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This review is taken from PN Review 171, Volume 33 Number 1, September - October 2006.

OUT OF THE LAB, INTO THE WORLD ALICE FULTON, Cascade Experiment: Selected Poems (W.W. Norton) $14.95

 According to the late Swedish physicist Hannes Alfvén, 'We have to learn again that science without contact with experiments is an enterprise which is likely to go completely astray into imaginary conjecture.' Could this statement be applied to poetry? Does poetry, like science, need experimentation to become believable, to become solid, to remain alive? Alice Fulton advocates this idea in her collection Cascade Experiment, in which she conducts a number of poetic experiments demonstrating the necessity of poetic testing.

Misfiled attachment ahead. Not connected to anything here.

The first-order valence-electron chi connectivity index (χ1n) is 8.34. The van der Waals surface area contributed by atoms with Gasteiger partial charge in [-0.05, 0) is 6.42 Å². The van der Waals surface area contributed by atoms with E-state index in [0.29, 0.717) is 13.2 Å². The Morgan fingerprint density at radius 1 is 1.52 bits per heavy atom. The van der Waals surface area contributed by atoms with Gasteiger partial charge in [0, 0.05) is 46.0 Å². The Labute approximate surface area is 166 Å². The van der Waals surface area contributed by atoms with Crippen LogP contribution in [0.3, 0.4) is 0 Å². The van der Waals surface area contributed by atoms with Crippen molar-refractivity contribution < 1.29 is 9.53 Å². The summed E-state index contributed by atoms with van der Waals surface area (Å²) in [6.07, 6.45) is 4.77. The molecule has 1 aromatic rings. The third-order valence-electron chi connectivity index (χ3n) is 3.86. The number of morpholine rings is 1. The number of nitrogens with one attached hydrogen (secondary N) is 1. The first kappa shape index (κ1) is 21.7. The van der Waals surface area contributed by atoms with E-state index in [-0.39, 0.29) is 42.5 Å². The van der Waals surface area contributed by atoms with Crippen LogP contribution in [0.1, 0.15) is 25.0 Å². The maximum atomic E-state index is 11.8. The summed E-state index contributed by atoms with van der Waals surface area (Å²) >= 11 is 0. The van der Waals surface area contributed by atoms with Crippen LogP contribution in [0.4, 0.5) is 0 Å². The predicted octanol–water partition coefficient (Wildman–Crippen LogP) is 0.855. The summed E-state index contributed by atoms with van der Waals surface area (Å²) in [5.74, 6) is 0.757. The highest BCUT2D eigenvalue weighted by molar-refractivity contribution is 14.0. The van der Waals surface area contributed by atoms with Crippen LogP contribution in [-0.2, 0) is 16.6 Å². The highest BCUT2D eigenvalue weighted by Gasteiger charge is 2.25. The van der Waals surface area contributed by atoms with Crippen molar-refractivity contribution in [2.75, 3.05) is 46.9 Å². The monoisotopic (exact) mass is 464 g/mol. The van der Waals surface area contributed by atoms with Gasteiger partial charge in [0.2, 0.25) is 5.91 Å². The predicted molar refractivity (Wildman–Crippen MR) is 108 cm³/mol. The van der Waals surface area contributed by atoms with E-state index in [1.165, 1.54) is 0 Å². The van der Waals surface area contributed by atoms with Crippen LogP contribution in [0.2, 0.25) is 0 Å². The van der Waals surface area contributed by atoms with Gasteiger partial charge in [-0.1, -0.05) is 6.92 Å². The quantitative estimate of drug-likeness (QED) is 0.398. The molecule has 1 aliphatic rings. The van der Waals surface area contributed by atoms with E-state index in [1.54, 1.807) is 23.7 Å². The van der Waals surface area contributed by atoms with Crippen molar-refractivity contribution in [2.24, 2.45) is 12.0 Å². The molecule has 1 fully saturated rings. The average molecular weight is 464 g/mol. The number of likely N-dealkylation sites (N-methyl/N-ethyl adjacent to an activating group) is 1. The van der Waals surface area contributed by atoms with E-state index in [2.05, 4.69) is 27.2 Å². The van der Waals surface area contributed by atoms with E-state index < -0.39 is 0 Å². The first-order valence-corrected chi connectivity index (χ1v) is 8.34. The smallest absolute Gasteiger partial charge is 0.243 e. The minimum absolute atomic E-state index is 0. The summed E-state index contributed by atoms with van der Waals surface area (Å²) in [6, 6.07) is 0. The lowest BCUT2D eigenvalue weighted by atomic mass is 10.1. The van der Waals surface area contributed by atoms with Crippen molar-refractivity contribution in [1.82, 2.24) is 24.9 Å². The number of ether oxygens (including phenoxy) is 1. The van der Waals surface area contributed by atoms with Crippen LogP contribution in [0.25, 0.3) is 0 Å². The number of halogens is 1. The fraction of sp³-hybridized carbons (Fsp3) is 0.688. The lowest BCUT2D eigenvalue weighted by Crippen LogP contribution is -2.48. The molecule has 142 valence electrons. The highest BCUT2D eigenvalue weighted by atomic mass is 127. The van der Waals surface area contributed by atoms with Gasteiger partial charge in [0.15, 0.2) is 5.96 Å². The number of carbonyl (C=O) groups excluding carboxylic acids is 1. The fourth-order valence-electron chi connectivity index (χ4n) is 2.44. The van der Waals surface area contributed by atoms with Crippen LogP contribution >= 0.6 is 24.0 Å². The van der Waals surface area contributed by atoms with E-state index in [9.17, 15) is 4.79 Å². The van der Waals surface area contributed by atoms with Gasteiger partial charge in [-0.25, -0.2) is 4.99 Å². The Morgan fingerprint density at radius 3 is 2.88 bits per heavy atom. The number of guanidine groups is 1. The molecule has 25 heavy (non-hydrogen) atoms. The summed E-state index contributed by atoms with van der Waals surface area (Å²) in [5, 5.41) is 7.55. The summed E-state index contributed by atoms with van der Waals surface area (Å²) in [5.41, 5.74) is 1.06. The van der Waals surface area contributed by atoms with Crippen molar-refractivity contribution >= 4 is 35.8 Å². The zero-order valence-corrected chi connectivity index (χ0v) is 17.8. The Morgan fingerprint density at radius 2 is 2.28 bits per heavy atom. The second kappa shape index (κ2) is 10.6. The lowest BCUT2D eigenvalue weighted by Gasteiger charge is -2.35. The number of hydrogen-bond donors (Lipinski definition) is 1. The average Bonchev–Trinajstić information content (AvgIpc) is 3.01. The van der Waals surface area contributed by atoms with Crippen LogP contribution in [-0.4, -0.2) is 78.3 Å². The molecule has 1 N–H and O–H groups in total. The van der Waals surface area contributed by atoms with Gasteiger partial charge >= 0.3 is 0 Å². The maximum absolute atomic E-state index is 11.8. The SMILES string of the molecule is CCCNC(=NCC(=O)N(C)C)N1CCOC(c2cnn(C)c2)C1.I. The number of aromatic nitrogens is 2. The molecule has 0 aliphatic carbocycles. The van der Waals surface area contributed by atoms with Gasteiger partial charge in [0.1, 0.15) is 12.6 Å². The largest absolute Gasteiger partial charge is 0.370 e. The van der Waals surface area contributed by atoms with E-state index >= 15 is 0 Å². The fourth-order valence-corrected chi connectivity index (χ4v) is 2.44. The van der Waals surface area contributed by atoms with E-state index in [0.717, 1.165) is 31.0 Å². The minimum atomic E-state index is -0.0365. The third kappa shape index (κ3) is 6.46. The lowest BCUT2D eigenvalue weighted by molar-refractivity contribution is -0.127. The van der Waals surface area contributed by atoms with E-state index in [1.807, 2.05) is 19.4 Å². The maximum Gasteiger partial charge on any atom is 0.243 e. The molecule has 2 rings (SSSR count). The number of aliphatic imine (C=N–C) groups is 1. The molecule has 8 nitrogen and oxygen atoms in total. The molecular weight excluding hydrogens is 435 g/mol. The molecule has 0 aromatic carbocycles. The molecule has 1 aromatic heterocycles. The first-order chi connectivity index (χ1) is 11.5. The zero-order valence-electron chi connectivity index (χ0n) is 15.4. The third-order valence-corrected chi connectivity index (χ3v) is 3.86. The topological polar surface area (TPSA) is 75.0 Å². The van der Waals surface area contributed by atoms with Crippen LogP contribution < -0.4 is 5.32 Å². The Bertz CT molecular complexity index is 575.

Cascade Experiment amalgamates poems from five of Fulton's previous works: Dance Script with Electric Ballerina, Palladium, Powers of Congress, Sensual Math, and Felt. The collection spans her career and is grouped chronologically. There is an obvious growth in her poetry over these 22 years. Looking at the poems collectively, they begin with a certain quietness but gradually become more experimental and loud: lines lengthen, structures change, and subject matter intensifies. For instance, in 'Diminuendo' from Dance Script, Fulton uses shorter lines, soft language, and a subdued tone:
 

 There is another sky
 and then another, in smooth
 segue. The windows are flush
 with its thick fortissimo
 or spacious blue,
 with its one sun,
 open as a whole note.
 

 Later poems, such as 'Echo Location' from Sensual Math, explode:
 

                       Stop quivering
 while I insert straws in your nostrils
 and wrap your head in cloth
 I have immersed in plaster.
           For ...


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